In the face of the impending disintegration of the Russian forces in early 1917, the British took up the task of shoring up the defense of western Persia and the Caucasus against the Turks. A British contingent led by Major-General L. C. Dunsterville proceeded from Baghdad to Anzali, where it was supposed to cross over to Baku and continue on to Tbilisi. It found Anzali under the control of the local strongman Mirzā Kuček Khan, who had asked the Bolsheviks for troops to ward off the British. The British mission quietly returned to Hamadān (Chaqueri, pp. 84 ff.).
Encouraged by the German agents, on 20 July 1918, Kuček Khan’s supporters, who had been checked previously in the north of Qazvin by a Russian general on his way out of Persia, attacked the British camp near Rašt and sacked the consulate. On the same day, Dunsterville left his command in Kermānšāh and proceeded towards Rašt. As one contemporary observer put it, “The British Navy is about to hoist its flag on the Caspian Sea for the first time in history.” According to the same, by July 31 the Jangalis outside the town had “been brought to terms by a little bombing from aeroplanes, a form of warfare against which they are powerless.” (Hale, p. 234).
Across the way from Anzali-Rašt, the former anti-Russian nationalists, known as the Azerbaijanli, challenged the nascent workers’ soviet for the control of Baku. On 28 May 1918, the council proclaimed Azerbaijan an independent republic with Baku as its capital, even though the Bolsheviks, assisted by the Armenian militia, were still in control of Baku. The Turks, violating the terms of the Turko-Russian armistice (March 1918), rushed to the assistance of the nationalists, but, before they could reach Baku, the anti-soviet (“White”) Russians debunked the Bolsheviks and asked the British in Rašt for help. Following a few shipments of British troops and armaments from Rašt, Dunsterville relocated his headquarters to Baku in August 1918. The advancing Turks brushed aside the Bolsheviks’ Red Army and its Armenian auxiliary and pushed out the White Russians toward Darband. Exposed, the British force took a pounding from the Turks and lost 20 percent of its force before falling back in haste on Anzali (Mirfendereski, p. 100).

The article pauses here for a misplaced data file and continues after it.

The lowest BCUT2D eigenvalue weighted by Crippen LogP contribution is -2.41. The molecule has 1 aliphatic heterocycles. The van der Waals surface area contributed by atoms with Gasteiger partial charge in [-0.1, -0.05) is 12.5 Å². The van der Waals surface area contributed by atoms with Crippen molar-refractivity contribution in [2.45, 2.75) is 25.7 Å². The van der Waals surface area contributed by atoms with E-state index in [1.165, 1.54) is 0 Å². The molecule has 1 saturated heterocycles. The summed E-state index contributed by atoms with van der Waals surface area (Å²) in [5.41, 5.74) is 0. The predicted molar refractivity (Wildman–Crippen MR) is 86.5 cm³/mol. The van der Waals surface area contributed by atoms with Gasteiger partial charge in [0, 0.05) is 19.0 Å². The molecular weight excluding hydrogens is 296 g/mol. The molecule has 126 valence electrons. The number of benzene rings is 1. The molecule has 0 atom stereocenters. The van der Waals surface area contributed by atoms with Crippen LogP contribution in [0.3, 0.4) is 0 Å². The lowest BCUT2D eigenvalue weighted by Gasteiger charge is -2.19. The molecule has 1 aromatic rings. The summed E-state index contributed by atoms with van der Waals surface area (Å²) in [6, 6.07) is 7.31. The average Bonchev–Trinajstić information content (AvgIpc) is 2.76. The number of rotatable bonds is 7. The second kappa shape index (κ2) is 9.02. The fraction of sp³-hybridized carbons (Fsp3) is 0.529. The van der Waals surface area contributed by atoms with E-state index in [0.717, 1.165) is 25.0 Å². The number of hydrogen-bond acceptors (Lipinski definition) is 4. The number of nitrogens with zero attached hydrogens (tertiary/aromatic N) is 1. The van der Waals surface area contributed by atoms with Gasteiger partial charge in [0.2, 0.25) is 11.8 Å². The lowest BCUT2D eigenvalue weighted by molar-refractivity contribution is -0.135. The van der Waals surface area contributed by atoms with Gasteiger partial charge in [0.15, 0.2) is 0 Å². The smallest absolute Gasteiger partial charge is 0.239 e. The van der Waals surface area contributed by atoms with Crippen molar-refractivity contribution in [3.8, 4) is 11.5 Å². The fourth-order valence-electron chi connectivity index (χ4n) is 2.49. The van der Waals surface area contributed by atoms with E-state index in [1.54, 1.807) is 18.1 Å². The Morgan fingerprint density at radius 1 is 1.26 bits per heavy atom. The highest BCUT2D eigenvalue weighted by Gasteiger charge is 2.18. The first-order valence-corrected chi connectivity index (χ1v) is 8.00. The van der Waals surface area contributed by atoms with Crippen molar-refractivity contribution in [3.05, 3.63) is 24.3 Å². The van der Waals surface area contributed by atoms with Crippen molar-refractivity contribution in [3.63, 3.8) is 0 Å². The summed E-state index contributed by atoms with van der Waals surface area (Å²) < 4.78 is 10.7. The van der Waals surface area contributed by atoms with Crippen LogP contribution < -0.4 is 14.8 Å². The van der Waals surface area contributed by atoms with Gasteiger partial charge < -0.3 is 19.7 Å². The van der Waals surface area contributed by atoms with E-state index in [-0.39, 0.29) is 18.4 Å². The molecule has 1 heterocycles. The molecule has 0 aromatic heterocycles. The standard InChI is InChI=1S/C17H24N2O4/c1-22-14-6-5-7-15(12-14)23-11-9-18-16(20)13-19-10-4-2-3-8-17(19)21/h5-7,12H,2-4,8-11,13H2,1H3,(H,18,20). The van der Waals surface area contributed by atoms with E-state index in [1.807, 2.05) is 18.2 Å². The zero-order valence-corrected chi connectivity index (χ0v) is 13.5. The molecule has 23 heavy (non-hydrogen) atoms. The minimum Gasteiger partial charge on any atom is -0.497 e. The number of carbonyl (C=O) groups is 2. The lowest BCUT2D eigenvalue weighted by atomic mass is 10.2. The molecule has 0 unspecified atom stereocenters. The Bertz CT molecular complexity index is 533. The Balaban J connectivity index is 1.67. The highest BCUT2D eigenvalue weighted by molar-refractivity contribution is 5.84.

In the eastern Caspian, in September 1918, a British naval contingent proceeded from Anzali to Krasnovodsk in order to shore up the success of the White Russians in ousting the Bolsheviks from Ashkhabad. By the end of October the Ottoman Turks had sued for peace and the war in Mesopotamia and Caucasus came to a close. Evacuated by the Turks, Baku descended into further chaos, as the pro-Turkish nationalists now turned against the Armenians, and the soviets and anti-soviets continued their conflict. On November 7, a revitalized British squadron from Krasnovodsk arrived off Baku, seized the dockyards and the remnants of the Bolsheviks’ now Soviet Russia’s Caspian fleet and occupied the city (Sykes,II, pp. 495-98).